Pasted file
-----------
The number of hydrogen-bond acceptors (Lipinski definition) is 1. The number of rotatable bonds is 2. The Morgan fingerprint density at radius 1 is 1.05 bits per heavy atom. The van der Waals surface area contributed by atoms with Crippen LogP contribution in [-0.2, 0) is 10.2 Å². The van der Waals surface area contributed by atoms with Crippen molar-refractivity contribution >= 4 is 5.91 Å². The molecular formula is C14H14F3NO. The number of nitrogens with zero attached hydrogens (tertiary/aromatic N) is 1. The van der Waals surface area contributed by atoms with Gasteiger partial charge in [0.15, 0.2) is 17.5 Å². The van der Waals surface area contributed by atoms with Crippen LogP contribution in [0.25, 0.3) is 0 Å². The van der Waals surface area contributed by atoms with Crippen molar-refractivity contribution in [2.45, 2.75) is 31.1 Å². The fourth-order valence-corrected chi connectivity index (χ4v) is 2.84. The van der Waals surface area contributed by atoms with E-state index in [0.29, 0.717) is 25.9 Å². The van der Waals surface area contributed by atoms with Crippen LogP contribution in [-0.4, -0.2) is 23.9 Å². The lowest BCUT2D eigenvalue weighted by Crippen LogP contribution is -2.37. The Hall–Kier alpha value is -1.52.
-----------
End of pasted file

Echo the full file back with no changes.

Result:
The number of hydrogen-bond acceptors (Lipinski definition) is 1. The number of rotatable bonds is 2. The Morgan fingerprint density at radius 1 is 1.05 bits per heavy atom. The van der Waals surface area contributed by atoms with Crippen LogP contribution in [-0.2, 0) is 10.2 Å². The van der Waals surface area contributed by atoms with Crippen molar-refractivity contribution >= 4 is 5.91 Å². The molecular formula is C14H14F3NO. The number of nitrogens with zero attached hydrogens (tertiary/aromatic N) is 1. The van der Waals surface area contributed by atoms with Gasteiger partial charge in [0.15, 0.2) is 17.5 Å². The van der Waals surface area contributed by atoms with Crippen LogP contribution in [0.25, 0.3) is 0 Å². The van der Waals surface area contributed by atoms with Crippen molar-refractivity contribution in [2.45, 2.75) is 31.1 Å². The fourth-order valence-corrected chi connectivity index (χ4v) is 2.84. The van der Waals surface area contributed by atoms with E-state index in [0.29, 0.717) is 25.9 Å². The van der Waals surface area contributed by atoms with Crippen LogP contribution in [-0.4, -0.2) is 23.9 Å². The lowest BCUT2D eigenvalue weighted by Crippen LogP contribution is -2.37. The Hall–Kier alpha value is -1.52.